SLIDE 5 BRAINSTORMING MAIN IDEAS

When you're coming up with your topic, try to think of a few broad areas that you'd be interested in studying.

Maybe you've read or heard news items about these areas, or maybe you talked about them in class.

When you have a broad area or two in mind, brainstorm all of the possible associations that pop into your head related to those ideas.

It might help to write this process down.

Examples:

Broad topic: “Polar Bears”

Associations: “ice, cubs, pollution, hunting, diet, environmental icon, population, melting”

Broad topic: “Afghanistan”

Associations: “history, war, Taliban, Soviets, economy, geography, class, women”

SLIDE 6 BRAINSTORMING APPROACHES

After you've brainstormed some ideas and associations, it can help to think about approaches that might help you to further develop your topic.

Examples:

Historic, consider a time period: “How have gender roles changed since World War II?”

Geographical, consider a geographical area: “How are gender roles expressed in Afghanistan?”

Sociological, consider a group of people: “How do gender roles in Afghanistan impact the daily lives of women?”

SLIDE 7 BROADENING, NARROWING

It's also important to consider the scope of your topic.

If it is too broad, it might be tough to find information that is relevant to you.

If your topic is too narrow, it might be tough to find any information at all.

Generally, it is good to start out with a slightly broad topic that you can further develop and narrow as you find information.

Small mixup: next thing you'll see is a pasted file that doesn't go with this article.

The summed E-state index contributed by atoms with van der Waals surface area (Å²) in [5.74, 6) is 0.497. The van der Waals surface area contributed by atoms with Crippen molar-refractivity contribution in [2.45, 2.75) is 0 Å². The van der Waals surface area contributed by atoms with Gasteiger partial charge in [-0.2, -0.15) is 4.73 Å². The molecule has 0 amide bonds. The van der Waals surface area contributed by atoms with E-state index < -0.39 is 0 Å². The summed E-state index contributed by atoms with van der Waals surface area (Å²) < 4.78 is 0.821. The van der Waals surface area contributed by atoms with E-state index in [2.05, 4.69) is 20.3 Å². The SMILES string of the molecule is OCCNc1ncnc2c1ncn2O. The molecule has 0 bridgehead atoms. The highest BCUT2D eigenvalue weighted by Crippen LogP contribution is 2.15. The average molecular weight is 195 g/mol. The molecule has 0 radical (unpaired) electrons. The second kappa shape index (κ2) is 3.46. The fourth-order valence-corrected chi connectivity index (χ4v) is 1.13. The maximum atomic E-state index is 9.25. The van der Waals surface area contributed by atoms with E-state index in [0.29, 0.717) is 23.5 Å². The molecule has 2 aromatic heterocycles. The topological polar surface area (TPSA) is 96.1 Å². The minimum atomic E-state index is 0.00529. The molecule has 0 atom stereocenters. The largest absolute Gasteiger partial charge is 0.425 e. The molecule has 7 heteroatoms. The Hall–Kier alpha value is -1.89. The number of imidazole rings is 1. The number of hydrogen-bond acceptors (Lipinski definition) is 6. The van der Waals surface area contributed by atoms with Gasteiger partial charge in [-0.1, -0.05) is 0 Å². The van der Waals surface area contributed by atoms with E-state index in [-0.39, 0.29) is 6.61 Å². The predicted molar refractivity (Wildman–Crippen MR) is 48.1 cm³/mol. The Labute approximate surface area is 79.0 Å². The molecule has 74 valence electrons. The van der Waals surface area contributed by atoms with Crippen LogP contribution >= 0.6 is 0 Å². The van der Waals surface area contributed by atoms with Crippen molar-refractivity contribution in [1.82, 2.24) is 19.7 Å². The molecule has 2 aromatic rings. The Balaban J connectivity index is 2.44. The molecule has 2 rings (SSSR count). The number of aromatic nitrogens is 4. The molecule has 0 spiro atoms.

While you're researching, keep in mind that you can always go back and change or further develop your topic as you discover sources.

Be open to discovering new ideas as you research. That's what makes it interesting.

Examples:

Too broad: “History or women”

Better: “History of female gender roles in Afghanistan during the 20th century”

Too narrow: “Current child-rearing practices of women in Kabul, Afghanistan

Better: “How gender roles in Afghanistan impact the lives of women”

SLIDE 8 RESOURCES

There are many resources that can help you as you're developing your topic.

First, take another look over the class readings. You'll probably find some good sources to start out with there.

Next, take a look over any notes that you've kept for the class. What topics did you talk about in class that seemed interesting?

If you didn't take any notes- this is a reason to start.

Next, websites like Google and Wikipedia might be helpful while you're doing background research.

While sites on the free web might be helpful while you're trying to get a broad idea about your topic, keep in mind that they may not all be authoritative.

So, it's best to view these sites as a place to get some ideas for further research.

Your library will also provide access to online databases like CQ Researcher that can really help you develop topics.

And, keep in mind that there are always books, like encyclopedias, that are great places to get some ideas for topics.

You might find that resources provided by your library can be really helpful, and you can access many of these resources online through your library's website.

SLIDE 9 MORE QUESTIONS

Have more questions about developing a topic?

Contact a librarian! They can help you with these questions.

Check out your library's website for hours and contact info.